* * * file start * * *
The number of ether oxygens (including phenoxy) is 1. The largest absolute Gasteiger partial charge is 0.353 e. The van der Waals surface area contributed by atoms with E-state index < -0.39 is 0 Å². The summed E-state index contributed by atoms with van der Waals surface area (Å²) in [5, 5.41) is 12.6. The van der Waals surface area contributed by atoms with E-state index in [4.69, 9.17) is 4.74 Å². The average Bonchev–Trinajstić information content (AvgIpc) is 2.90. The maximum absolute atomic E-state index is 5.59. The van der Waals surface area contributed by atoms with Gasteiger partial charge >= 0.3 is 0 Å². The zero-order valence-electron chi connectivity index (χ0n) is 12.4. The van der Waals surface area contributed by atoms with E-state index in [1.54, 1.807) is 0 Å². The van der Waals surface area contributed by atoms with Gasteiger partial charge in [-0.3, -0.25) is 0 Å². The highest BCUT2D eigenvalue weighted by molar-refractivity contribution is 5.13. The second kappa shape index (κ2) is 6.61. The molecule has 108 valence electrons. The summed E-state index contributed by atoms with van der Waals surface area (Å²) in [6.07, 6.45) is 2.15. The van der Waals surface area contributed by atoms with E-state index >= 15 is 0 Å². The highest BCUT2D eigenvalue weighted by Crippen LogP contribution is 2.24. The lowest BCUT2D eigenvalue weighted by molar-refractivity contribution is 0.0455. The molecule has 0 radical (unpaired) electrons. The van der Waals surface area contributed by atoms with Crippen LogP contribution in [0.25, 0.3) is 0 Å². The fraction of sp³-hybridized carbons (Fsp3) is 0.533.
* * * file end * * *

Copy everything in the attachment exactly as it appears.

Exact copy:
The number of ether oxygens (including phenoxy) is 1. The largest absolute Gasteiger partial charge is 0.353 e. The van der Waals surface area contributed by atoms with E-state index < -0.39 is 0 Å². The summed E-state index contributed by atoms with van der Waals surface area (Å²) in [5, 5.41) is 12.6. The van der Waals surface area contributed by atoms with E-state index in [4.69, 9.17) is 4.74 Å². The average Bonchev–Trinajstić information content (AvgIpc) is 2.90. The maximum absolute atomic E-state index is 5.59. The van der Waals surface area contributed by atoms with Gasteiger partial charge >= 0.3 is 0 Å². The zero-order valence-electron chi connectivity index (χ0n) is 12.4. The van der Waals surface area contributed by atoms with E-state index in [1.54, 1.807) is 0 Å². The van der Waals surface area contributed by atoms with Gasteiger partial charge in [-0.3, -0.25) is 0 Å². The highest BCUT2D eigenvalue weighted by molar-refractivity contribution is 5.13. The second kappa shape index (κ2) is 6.61. The molecule has 108 valence electrons. The summed E-state index contributed by atoms with van der Waals surface area (Å²) in [6.07, 6.45) is 2.15. The van der Waals surface area contributed by atoms with E-state index >= 15 is 0 Å². The highest BCUT2D eigenvalue weighted by Crippen LogP contribution is 2.24. The lowest BCUT2D eigenvalue weighted by molar-refractivity contribution is 0.0455. The molecule has 0 radical (unpaired) electrons. The van der Waals surface area contributed by atoms with Crippen LogP contribution in [0.25, 0.3) is 0 Å². The fraction of sp³-hybridized carbons (Fsp3) is 0.533.